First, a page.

Nestled along the Danube, just an hour from Vienna, is Bratislava. One of the smallest and, in our opinion, most perfectly formed capital cities in Europe.
It’s home to what is claimed to be the narrowest house in Europe and a UFO bridge, amongst its many other delights. It’s also fabulously well connected – just an hour from Vienna and a couple of hours drive from Brno, Prague, Budapest and many other European tourist hot spots.
In recent years Bratislava’s reputation has been a little tarnished by the hoards of stag parties arriving to take advantage of the admittedly very cheap beer and attractive residents, but luckily it’s by no means spoilt. Just try to avoid the English, Irish and Scottish pubs that line one particular street and head for the far superior Slovak Pub around the corner.
As mentioned, it is small, so whilst we opted to spend several nights here, 36 hours in Bratislava should be enough to see the main sights – making it the perfect choice for a weekend city break.
Most of the sights are located around the historic city centre, and it’s very walkable so no need to worry about transport. There are also tons of fab cafes and restaurants to check out, so be sure to arrive with a good appetite.
Here’s what to do with 36 hours in Bratislava…
For starters, head to the main gateway to the historic city – St Michael’s Gate. Close to this you’ll find the narrowest building, which is now a kebab shop. It’s a short wander through the pretty medieval streets to the main square, from where it’s easy to take in the Old Town Hall, Maximillian’s Fountain and the Primatial Palace.
There are a surprising number of museums in the city but if you only have 36 hours in Bratislava we’d recommend checking out the Bratislava City museum in the Old Town Hall. It’s well curated and gives an interesting overview of the city, as well as having a slightly creepy exhibition on medieval torture instruments and methods in the basement. Great value at only around 5 Euros per person.
After you’ve seen these, it’s worth the detour to see the ‘instafamous’ Blue Church – a really beautiful building just outside the centre. It’s pretty unusual and well worth seeing. When we visited it was closed to the public but even just the exterior is an impressive sight. You can then make your way back into the heart of the city via the ‘Man At Work’ sculpture, which is another small attraction that you should check out while you’re there.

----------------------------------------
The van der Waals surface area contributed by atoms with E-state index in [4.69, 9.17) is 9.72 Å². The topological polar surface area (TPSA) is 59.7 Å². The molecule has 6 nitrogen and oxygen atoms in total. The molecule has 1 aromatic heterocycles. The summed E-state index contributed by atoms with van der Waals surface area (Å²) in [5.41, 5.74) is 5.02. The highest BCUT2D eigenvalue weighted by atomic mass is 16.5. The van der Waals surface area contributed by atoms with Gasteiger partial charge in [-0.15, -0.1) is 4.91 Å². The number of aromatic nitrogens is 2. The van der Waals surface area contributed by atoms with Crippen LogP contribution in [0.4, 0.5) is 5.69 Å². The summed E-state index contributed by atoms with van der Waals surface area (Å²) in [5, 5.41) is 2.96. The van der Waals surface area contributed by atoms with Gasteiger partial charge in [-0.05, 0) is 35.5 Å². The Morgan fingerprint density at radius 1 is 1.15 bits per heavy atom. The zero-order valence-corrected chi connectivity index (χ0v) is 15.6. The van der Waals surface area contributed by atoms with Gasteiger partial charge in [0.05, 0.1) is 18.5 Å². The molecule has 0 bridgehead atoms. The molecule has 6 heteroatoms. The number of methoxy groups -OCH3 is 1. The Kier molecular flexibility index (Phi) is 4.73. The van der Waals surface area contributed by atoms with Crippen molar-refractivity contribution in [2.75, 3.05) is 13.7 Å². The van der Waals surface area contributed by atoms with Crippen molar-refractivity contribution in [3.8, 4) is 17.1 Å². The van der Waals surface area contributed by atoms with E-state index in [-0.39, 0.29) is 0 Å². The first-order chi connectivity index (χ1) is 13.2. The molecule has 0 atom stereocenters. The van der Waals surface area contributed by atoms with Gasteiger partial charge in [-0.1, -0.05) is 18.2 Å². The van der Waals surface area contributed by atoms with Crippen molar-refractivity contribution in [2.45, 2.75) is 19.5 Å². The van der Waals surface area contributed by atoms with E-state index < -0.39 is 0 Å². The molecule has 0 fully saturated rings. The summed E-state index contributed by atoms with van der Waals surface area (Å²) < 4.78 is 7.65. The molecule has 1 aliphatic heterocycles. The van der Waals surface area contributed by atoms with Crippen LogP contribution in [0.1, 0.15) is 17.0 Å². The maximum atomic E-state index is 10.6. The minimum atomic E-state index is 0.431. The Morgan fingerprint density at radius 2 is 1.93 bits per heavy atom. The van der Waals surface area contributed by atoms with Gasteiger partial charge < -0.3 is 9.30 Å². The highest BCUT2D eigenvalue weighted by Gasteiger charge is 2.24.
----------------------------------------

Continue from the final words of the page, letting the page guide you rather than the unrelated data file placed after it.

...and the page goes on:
The following day, start at Bratislava Castle, one of the main sights in the city. From here not only can you enjoy the various exhibitions, but you’ll get great views over both the city and the riverside with its UFO bridge. Finish your trip to Bratislava off with a visit to the cathedral and a wander around the old city walls.
Whilst all of these are awesome things to do in Bratislava, honestly, we just loved the atmosphere of the city and really enjoyed walking around the old streets. There’s plenty of picturesque side streets and pretty buildings, and we definitely fantasised about buying and renovating one of the more run down properties and living there happily ever after.
What & Where To Eat In Bratislava
Another big surprise for us was figuring out just how much we enjoyed Slovak food, as well as taking advantage of the extremely cheap price of alcohol. It’s less than 2 Euros for a large beer in many places – even in the centre!
There’s a post coming up soon all about how to eat your way around central Europe (as that’s basically what we did for three weeks) and Slovakia was one of the best spots for this. I guess the food isn’t to everyone’s taste but we loved the dumplings, sheep cheese dishes and various pork dishes that were on offer.
If you’re spending 36 hours in Bratislava, or even longer – you must try to fit in trips to these two spots, which were our favourites.
Konditorei Kormuth – a beautifully restored old building that now houses a very indulgent and fairly pricy patisserie shop, this is right in the city centre and serves one of the best selections of cake I’ve ever seen. They also have speciality coffees including a marzipan variety which was particularly tasty.
Slovak Pub – more on the cheap and cheerful side, this is great for traditional Slovak platters and local beers. We had an absolute feast with plenty of beer for less than 15 Euros.
So Why Spend 36 Hours in Bratislava…?
Well hopefully it’s pretty obvious after you’ve read this post, but we’ll say it again because we really can’t emphasise enough how much we loved this little city. It’s received huge levels of investment over recent years, and due to low living costs and great quality of life it’s known as one of the best cities for freelancers to live in.
We loved the combination of old rustic buildings and a fairly unspoilt historic centre, combined with good infrastructure and great restaurants and bars. There’s museums and culture if that’s your thing, or shopping and nightlife if that’s what you prefer.
Of the eight cities we visited on our jaunt around central Europe, this was definitely one of our favourites and somewhere we’d love to return for a chilled out city break or a longer get away.